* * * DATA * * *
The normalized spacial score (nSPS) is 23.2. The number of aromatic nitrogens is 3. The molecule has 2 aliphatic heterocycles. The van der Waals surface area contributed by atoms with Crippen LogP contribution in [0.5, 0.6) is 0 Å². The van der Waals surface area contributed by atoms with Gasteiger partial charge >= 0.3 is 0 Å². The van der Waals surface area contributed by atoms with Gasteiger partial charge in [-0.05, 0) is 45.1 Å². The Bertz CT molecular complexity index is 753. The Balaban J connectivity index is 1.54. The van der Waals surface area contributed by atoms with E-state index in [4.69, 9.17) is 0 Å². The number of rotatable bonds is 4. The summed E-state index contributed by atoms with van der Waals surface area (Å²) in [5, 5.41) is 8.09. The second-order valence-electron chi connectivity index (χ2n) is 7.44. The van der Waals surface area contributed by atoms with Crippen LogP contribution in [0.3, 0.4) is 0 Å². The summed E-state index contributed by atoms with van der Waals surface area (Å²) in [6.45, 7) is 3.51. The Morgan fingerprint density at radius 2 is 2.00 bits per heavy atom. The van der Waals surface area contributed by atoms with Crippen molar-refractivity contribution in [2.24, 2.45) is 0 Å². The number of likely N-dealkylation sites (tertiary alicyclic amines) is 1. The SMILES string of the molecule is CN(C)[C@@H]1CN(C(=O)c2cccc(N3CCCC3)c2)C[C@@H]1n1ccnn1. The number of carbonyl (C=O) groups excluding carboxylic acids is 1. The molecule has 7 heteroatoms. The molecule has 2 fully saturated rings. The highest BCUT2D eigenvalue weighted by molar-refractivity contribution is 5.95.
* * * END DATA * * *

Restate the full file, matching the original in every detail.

The normalized spacial score (nSPS) is 23.2. The number of aromatic nitrogens is 3. The molecule has 2 aliphatic heterocycles. The van der Waals surface area contributed by atoms with Crippen LogP contribution in [0.5, 0.6) is 0 Å². The van der Waals surface area contributed by atoms with Gasteiger partial charge >= 0.3 is 0 Å². The van der Waals surface area contributed by atoms with Gasteiger partial charge in [-0.05, 0) is 45.1 Å². The Bertz CT molecular complexity index is 753. The Balaban J connectivity index is 1.54. The van der Waals surface area contributed by atoms with E-state index in [4.69, 9.17) is 0 Å². The number of rotatable bonds is 4. The summed E-state index contributed by atoms with van der Waals surface area (Å²) in [5, 5.41) is 8.09. The second-order valence-electron chi connectivity index (χ2n) is 7.44. The van der Waals surface area contributed by atoms with Crippen LogP contribution in [0.3, 0.4) is 0 Å². The summed E-state index contributed by atoms with van der Waals surface area (Å²) in [6.45, 7) is 3.51. The Morgan fingerprint density at radius 2 is 2.00 bits per heavy atom. The van der Waals surface area contributed by atoms with Crippen molar-refractivity contribution in [2.24, 2.45) is 0 Å². The number of likely N-dealkylation sites (tertiary alicyclic amines) is 1. The SMILES string of the molecule is CN(C)[C@@H]1CN(C(=O)c2cccc(N3CCCC3)c2)C[C@@H]1n1ccnn1. The number of carbonyl (C=O) groups excluding carboxylic acids is 1. The molecule has 7 heteroatoms. The molecule has 2 fully saturated rings. The highest BCUT2D eigenvalue weighted by molar-refractivity contribution is 5.95.